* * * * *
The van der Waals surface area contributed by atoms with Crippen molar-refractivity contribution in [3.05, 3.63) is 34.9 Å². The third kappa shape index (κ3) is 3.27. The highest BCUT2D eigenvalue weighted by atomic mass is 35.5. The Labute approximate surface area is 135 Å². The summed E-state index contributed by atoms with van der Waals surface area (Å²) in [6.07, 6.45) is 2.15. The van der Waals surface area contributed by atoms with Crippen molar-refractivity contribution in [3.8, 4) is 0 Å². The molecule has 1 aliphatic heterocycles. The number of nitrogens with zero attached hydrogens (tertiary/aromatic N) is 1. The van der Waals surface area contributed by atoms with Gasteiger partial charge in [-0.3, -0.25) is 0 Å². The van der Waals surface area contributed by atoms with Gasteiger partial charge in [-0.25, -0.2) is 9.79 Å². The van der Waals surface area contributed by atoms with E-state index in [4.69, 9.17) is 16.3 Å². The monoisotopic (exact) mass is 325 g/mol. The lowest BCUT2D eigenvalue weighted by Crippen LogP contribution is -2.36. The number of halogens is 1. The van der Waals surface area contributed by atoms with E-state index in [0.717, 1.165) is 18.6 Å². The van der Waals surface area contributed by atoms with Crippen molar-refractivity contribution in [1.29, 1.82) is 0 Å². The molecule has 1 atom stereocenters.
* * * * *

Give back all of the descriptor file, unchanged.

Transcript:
The van der Waals surface area contributed by atoms with Crippen molar-refractivity contribution in [3.05, 3.63) is 34.9 Å². The third kappa shape index (κ3) is 3.27. The highest BCUT2D eigenvalue weighted by atomic mass is 35.5. The Labute approximate surface area is 135 Å². The summed E-state index contributed by atoms with van der Waals surface area (Å²) in [6.07, 6.45) is 2.15. The van der Waals surface area contributed by atoms with Crippen molar-refractivity contribution in [3.8, 4) is 0 Å². The molecule has 1 aliphatic heterocycles. The number of nitrogens with zero attached hydrogens (tertiary/aromatic N) is 1. The van der Waals surface area contributed by atoms with Gasteiger partial charge in [-0.3, -0.25) is 0 Å². The van der Waals surface area contributed by atoms with Gasteiger partial charge in [-0.25, -0.2) is 9.79 Å². The van der Waals surface area contributed by atoms with E-state index in [4.69, 9.17) is 16.3 Å². The monoisotopic (exact) mass is 325 g/mol. The lowest BCUT2D eigenvalue weighted by Crippen LogP contribution is -2.36. The number of halogens is 1. The van der Waals surface area contributed by atoms with E-state index in [0.717, 1.165) is 18.6 Å². The van der Waals surface area contributed by atoms with Crippen molar-refractivity contribution in [1.29, 1.82) is 0 Å². The molecule has 1 atom stereocenters.